Doctor Sleep Is Another Home Run For Director Mike Flanagan

6 min readNov 14, 2019


Adapting Stephen King’s sequel to The Shining, Doctor Sleep, was always going to be a challenging endeavor. Kubrick’s adaptation of the Shining has stood as one of the more renowned of all the King adaptations that have been produced thus far. Kubrick’s distinct visual style permeates every frame of the film, and few would argue that Jack Nicholson’s performance in the film isn’t one of his most memorable. It’s also a film Stephen King has always hated, given the numerous liberties Kubrick took with the source material. So in adapting the novel’s sequel to film, where should the focus lie?

As Doctor Sleep begins, we catch up with Danny and his mother Wendy, almost immediately after their ordeal at the Overlook Hotel. Danny is still haunted by the ghosts that inhabit the hotel, but with some guidance from the spirit of Dick Hallerann, he learns how to use his shine to contain the spirits. Fast-fowarding to present day however, “Dan” Torrance has spent much of his adult life getting blackout drunk and shambling across the country, with no real connection to anyone. Making his way to a small town in New Hampshire, Dan works towards getting clean and finds work as an orderly at the local hospice. Quickly realizing that he can use the shining to offer comfort to patients as they pass on, those that remain begin to refer to him as “Doctor Sleep”. When he encounters someone else using the shining to communicate with him, a pre-teen girl named Abra, he discovers an even greater threat than the spirits of the Overlook, that could be a danger to them both.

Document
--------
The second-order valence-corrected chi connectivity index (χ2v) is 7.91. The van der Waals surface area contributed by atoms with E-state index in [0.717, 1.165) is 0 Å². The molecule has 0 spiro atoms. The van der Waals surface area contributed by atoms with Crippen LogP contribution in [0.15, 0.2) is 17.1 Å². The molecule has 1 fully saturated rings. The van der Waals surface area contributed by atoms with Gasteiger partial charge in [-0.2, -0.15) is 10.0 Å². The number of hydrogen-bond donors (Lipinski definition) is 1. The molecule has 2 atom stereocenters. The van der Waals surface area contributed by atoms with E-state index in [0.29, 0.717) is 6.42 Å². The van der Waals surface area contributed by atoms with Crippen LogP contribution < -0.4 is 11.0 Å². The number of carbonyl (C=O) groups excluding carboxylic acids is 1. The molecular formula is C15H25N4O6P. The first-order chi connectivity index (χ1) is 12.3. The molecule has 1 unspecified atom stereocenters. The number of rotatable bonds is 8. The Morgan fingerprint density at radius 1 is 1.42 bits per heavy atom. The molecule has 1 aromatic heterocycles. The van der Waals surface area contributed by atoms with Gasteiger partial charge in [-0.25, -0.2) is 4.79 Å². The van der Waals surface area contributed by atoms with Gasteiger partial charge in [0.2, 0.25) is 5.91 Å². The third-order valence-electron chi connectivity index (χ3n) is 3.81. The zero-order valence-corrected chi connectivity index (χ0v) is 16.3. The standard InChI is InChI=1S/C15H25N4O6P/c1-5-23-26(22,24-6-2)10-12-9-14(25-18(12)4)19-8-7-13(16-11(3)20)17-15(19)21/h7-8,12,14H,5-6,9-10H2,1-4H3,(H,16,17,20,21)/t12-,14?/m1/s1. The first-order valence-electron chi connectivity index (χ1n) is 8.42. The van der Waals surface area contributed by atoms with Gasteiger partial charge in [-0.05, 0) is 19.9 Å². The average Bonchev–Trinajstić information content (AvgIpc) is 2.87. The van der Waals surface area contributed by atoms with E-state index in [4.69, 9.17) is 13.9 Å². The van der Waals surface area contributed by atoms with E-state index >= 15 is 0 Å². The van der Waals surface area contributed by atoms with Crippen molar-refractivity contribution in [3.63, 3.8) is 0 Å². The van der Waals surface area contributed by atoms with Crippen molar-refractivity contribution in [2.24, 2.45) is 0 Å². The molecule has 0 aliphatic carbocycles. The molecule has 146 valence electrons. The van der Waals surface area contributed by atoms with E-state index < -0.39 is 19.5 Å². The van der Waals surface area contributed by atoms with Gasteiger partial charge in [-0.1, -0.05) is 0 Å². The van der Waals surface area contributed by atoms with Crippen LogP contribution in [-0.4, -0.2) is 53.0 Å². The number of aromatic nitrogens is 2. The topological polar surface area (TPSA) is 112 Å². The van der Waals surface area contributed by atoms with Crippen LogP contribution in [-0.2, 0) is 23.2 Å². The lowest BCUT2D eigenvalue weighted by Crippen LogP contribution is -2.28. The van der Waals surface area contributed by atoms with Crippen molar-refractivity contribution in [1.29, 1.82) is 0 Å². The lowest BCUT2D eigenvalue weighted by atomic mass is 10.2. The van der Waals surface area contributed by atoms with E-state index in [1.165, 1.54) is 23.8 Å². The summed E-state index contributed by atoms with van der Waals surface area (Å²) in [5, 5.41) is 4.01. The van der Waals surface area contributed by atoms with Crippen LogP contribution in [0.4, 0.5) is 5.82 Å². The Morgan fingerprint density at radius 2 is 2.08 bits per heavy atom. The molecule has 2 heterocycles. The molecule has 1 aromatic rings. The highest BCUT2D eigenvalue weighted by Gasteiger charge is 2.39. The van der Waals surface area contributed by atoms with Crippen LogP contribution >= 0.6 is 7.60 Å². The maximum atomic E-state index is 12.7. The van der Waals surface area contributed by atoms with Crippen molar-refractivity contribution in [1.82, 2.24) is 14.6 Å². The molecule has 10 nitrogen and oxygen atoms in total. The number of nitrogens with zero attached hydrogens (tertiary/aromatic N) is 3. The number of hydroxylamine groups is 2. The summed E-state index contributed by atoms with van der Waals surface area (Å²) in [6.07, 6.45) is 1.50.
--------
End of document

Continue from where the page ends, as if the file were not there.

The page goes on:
The second Mike Flanagan was tapped to direct Doctor Sleep, I was confident that this film would not disappoint. He is a director who understands how important character is to a horror/suspense story, proving this time and again with films like Hush, Oculus, Ouja: Origin of Evil, Before I Wake and the Netflix series, The Haunting of Hill House. It also doesn’t hurt that he already had a Stephen King adaptation under his belt, with the surprisingly effective Gerald’s Game. Family and generational trauma are a big theme in many of these projects, so it’s no surprise how effortlessly he tackles that same material in Doctor Sleep. Dan Torrance is in constant conflict with his father’s only struggles with alcoholism, while trying to suppress the gifts that he’s been given. He realizes that he needs to be for Abra what Dick Hallerann was for him, and the path he has to follow is anything but easy. Ewan McGregor’s performance is measured and appropriately understated. He’s believable as a character both fearful of, and yet yearning for connection. Newcomer Kyliegh Curran as Abra, by comparison, is such a brilliantly realized character, infused with a perfect balance of whimsy, resolve, fear, and confidence. Abra is a character more instinctively knowledgeable about her abilities than even Dan is as an adult, and much of it is due to her experiences as a child, growing up with birthday parties featuring magicians, and developing a love of fantasy and anime as she enters adolescence, and elements of this are expertly sprinkled throughout Doctor Sleep.